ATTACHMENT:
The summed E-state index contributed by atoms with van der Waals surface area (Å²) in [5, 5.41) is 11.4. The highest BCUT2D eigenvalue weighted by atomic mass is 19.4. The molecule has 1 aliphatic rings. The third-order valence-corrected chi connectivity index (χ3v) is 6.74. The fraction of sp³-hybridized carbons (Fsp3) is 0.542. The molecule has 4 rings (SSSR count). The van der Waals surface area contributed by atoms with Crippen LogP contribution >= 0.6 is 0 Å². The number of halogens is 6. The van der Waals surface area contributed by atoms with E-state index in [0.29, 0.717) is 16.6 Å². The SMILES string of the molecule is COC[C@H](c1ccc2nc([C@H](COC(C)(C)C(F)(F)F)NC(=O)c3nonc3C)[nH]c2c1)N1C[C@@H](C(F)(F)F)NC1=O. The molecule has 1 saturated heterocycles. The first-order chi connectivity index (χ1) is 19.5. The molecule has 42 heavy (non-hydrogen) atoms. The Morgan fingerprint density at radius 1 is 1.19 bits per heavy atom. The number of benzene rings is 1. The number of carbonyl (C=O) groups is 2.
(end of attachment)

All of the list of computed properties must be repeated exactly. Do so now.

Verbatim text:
The summed E-state index contributed by atoms with van der Waals surface area (Å²) in [5, 5.41) is 11.4. The highest BCUT2D eigenvalue weighted by atomic mass is 19.4. The molecule has 1 aliphatic rings. The third-order valence-corrected chi connectivity index (χ3v) is 6.74. The fraction of sp³-hybridized carbons (Fsp3) is 0.542. The molecule has 4 rings (SSSR count). The van der Waals surface area contributed by atoms with Crippen LogP contribution >= 0.6 is 0 Å². The number of halogens is 6. The van der Waals surface area contributed by atoms with E-state index in [0.29, 0.717) is 16.6 Å². The SMILES string of the molecule is COC[C@H](c1ccc2nc([C@H](COC(C)(C)C(F)(F)F)NC(=O)c3nonc3C)[nH]c2c1)N1C[C@@H](C(F)(F)F)NC1=O. The molecule has 1 saturated heterocycles. The first-order chi connectivity index (χ1) is 19.5. The molecule has 42 heavy (non-hydrogen) atoms. The Morgan fingerprint density at radius 1 is 1.19 bits per heavy atom. The number of benzene rings is 1. The number of carbonyl (C=O) groups is 2.